Faif isn’t your run-of-the-mill puzzler. It’s not another match 3 with a fresh skin and a catchy tune. It’s a game that I find myself playing on and off the couch, with or without the TV blaring in the background. It’s my time-killing app when I’m narrowly dodging shivs on public transport, and my entertainment of choice on a cramped flight to Boston. It’s the revitalization of a genre that, while long standing and ever-growing, has become rather unrelieved. I’ve written about Faif in the past, and discussed the influence and ideas behind the game with Nicolas Saraintaris, the project mastermind at Beavl.
It’s safe to say that I’m a fan of both the game and its developers. And how could I not be? Before I wrote about the game, I was an ordinary customer like any other. I bought Faif through the Google Play store while it was in early-access, played a few rounds, and shot an email to Beavl with an idea for a power-up. To my surprise, they replied to my message, thanked me for my contribution, and went on to implement said power-up into a build along with heaps of other player-suggestions. I was instantly made a lifelong fan — not because my idea made it through, but because my suggestion mattered enough to warrant a response.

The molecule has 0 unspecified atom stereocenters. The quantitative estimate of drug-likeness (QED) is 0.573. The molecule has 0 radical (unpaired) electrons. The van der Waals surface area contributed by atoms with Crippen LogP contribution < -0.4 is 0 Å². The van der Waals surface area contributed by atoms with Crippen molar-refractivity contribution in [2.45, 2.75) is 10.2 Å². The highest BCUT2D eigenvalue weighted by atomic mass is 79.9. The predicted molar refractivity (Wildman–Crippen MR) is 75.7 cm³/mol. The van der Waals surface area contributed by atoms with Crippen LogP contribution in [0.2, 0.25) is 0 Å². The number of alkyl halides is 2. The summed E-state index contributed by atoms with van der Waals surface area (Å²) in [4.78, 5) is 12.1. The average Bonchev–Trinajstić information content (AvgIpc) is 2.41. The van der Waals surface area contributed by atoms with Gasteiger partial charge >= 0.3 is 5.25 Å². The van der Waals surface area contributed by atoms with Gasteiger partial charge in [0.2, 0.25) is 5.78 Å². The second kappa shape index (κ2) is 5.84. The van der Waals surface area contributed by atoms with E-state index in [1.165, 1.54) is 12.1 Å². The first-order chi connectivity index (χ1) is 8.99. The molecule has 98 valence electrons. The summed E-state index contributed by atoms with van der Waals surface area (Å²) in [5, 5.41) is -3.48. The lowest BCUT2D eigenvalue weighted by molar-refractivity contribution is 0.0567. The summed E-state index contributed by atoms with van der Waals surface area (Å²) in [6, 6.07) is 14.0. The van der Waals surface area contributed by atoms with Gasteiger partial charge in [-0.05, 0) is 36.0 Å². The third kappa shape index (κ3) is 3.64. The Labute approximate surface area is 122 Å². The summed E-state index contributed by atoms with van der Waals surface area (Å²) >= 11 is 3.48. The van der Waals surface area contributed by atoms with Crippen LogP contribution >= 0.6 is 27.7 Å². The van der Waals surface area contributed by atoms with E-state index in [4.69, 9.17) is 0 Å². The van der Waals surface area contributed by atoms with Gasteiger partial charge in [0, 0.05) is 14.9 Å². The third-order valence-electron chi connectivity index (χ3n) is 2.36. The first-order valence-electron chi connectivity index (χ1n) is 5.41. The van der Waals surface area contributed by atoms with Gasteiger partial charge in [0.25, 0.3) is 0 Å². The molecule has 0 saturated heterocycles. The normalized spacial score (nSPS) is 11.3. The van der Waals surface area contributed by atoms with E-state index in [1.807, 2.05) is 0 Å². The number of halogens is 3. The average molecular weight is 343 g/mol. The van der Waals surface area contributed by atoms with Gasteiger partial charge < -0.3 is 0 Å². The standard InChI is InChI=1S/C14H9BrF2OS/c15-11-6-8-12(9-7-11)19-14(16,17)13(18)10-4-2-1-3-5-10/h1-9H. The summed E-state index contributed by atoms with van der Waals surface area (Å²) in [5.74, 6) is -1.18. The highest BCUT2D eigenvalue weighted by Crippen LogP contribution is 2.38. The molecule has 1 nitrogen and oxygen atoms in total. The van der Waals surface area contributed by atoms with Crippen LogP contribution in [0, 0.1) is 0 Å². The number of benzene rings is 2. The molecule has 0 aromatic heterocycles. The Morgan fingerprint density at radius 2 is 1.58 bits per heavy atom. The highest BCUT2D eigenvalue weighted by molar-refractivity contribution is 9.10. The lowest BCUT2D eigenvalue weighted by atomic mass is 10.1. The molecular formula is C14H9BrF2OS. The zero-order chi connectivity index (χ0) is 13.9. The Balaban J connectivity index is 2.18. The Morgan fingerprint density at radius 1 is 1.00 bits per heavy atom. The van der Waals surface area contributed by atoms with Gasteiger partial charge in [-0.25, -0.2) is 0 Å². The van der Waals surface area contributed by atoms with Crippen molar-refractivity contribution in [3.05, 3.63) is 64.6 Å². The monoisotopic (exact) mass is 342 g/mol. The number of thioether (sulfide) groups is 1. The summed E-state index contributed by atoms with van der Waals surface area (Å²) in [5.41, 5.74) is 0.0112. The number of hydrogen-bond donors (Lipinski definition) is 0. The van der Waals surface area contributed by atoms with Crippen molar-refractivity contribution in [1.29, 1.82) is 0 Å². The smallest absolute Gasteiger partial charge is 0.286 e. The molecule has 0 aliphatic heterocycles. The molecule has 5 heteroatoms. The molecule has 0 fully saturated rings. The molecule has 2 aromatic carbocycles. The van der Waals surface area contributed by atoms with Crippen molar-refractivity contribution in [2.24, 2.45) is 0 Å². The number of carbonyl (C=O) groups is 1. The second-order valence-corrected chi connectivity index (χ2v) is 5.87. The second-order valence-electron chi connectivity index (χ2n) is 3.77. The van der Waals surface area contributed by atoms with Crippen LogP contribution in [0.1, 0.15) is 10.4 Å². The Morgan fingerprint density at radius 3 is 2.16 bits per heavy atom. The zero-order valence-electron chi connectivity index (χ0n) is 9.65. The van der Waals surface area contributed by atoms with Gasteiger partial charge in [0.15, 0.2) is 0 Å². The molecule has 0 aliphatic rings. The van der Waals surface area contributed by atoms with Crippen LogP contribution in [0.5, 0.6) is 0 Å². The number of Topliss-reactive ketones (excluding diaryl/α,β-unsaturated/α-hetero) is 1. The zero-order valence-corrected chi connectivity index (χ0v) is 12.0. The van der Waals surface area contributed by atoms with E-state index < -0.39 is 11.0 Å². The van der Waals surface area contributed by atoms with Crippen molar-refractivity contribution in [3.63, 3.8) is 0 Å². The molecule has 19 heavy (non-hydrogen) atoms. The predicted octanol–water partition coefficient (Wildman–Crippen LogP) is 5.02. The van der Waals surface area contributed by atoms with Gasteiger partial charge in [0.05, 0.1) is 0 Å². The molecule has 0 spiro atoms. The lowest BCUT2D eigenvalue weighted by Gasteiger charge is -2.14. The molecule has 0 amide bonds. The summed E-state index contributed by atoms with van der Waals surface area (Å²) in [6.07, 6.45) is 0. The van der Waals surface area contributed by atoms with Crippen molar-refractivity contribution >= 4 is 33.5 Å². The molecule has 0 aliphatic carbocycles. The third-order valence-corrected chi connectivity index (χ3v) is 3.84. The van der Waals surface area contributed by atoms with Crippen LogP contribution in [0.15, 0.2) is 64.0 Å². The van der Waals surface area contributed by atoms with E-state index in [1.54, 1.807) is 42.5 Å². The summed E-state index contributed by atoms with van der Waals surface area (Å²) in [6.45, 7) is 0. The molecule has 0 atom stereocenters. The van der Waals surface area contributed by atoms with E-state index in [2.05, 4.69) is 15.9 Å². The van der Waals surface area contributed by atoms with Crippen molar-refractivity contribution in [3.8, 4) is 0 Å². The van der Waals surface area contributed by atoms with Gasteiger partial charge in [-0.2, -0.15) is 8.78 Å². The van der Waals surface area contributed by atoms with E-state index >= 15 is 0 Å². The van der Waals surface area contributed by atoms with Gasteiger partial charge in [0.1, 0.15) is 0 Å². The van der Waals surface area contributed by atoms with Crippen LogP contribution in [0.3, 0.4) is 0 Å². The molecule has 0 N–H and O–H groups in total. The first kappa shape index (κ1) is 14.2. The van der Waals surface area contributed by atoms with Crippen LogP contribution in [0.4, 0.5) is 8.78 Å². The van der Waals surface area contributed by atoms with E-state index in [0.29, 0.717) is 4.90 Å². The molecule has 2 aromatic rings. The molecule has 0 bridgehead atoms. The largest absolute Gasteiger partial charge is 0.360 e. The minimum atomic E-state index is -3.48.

Fortunately, the fan suggestions didn’t stop once the game released in full, and neither did Beavl’s interest in making Faif the best game of its kind. In its latest update, multiple new features were implemented, making the already fantastic game just a smidgen better. Here’s a breakdown of Faif’s latest:
- 1. Cross-platform matchmaking (iOS, Android, Web).
- 2. Randomized battles against other human opponents.
- 3. Battles versus friends (using the same 4-digit code).
- 4. New special tiles unlocked during play.
For those of you unfamiliar with Faif and its nifty concept, there’s an RPG beneath the tile-matching surface not unlike Dungeon Raid. Players will battle increasingly tougher opponents by selecting various tiles on the board, and dying sends you back to the beginning. However, rather than rely exclusively on tile choices, there’s a gambling element that randomly selects one of the five tiles players highlight. While that certainly puts a seemingly heavy emphasis on luck, with a plethora of power-ups to purchase, the balancing of health, attack and tile elimination during particularly hectic encounters, and the proverbial tower of ever-trickier baddies to climb, there’s enough strategy to satisfy the diehards without sacrificing the casual flare the tile-matching genre is known for. It doesn’t hurt that the game is gorgeous, either.
The point is, if you’re not playing Faif yet, you should be. It’s available now on both Android and iOS devices for $1.99.